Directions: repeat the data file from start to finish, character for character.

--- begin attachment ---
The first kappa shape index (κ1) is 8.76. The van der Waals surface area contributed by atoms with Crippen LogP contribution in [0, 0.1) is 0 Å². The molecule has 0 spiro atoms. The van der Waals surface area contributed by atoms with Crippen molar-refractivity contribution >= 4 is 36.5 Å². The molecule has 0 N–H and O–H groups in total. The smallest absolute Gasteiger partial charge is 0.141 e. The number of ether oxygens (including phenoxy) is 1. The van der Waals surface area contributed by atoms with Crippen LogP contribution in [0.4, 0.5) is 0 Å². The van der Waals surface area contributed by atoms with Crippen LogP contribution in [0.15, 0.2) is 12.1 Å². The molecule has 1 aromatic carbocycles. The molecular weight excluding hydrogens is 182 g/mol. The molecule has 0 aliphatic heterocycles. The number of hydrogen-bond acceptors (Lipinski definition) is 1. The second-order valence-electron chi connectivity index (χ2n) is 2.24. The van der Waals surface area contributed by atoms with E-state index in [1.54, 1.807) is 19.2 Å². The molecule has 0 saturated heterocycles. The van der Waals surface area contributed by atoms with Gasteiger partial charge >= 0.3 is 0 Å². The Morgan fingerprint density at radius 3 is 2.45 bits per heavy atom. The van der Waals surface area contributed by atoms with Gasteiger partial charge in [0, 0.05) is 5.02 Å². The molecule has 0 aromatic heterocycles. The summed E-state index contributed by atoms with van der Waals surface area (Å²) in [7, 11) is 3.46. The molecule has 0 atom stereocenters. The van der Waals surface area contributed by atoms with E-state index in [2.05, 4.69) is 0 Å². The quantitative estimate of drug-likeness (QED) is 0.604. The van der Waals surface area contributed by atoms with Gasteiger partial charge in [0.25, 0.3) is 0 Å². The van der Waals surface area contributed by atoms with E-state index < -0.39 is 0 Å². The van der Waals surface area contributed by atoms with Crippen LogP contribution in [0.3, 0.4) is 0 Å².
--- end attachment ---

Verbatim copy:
The first kappa shape index (κ1) is 8.76. The van der Waals surface area contributed by atoms with Crippen LogP contribution in [0, 0.1) is 0 Å². The molecule has 0 spiro atoms. The van der Waals surface area contributed by atoms with Crippen molar-refractivity contribution >= 4 is 36.5 Å². The molecule has 0 N–H and O–H groups in total. The smallest absolute Gasteiger partial charge is 0.141 e. The number of ether oxygens (including phenoxy) is 1. The van der Waals surface area contributed by atoms with Crippen LogP contribution in [0.4, 0.5) is 0 Å². The van der Waals surface area contributed by atoms with Crippen LogP contribution in [0.15, 0.2) is 12.1 Å². The molecule has 1 aromatic carbocycles. The molecular weight excluding hydrogens is 182 g/mol. The molecule has 0 aliphatic heterocycles. The number of hydrogen-bond acceptors (Lipinski definition) is 1. The second-order valence-electron chi connectivity index (χ2n) is 2.24. The van der Waals surface area contributed by atoms with E-state index in [1.54, 1.807) is 19.2 Å². The molecule has 0 saturated heterocycles. The van der Waals surface area contributed by atoms with Gasteiger partial charge >= 0.3 is 0 Å². The Morgan fingerprint density at radius 3 is 2.45 bits per heavy atom. The van der Waals surface area contributed by atoms with Gasteiger partial charge in [0, 0.05) is 5.02 Å². The molecule has 0 aromatic heterocycles. The summed E-state index contributed by atoms with van der Waals surface area (Å²) in [7, 11) is 3.46. The molecule has 0 atom stereocenters. The van der Waals surface area contributed by atoms with E-state index in [2.05, 4.69) is 0 Å². The quantitative estimate of drug-likeness (QED) is 0.604. The van der Waals surface area contributed by atoms with Gasteiger partial charge in [0.25, 0.3) is 0 Å². The van der Waals surface area contributed by atoms with E-state index < -0.39 is 0 Å². The van der Waals surface area contributed by atoms with Crippen LogP contribution in [0.3, 0.4) is 0 Å².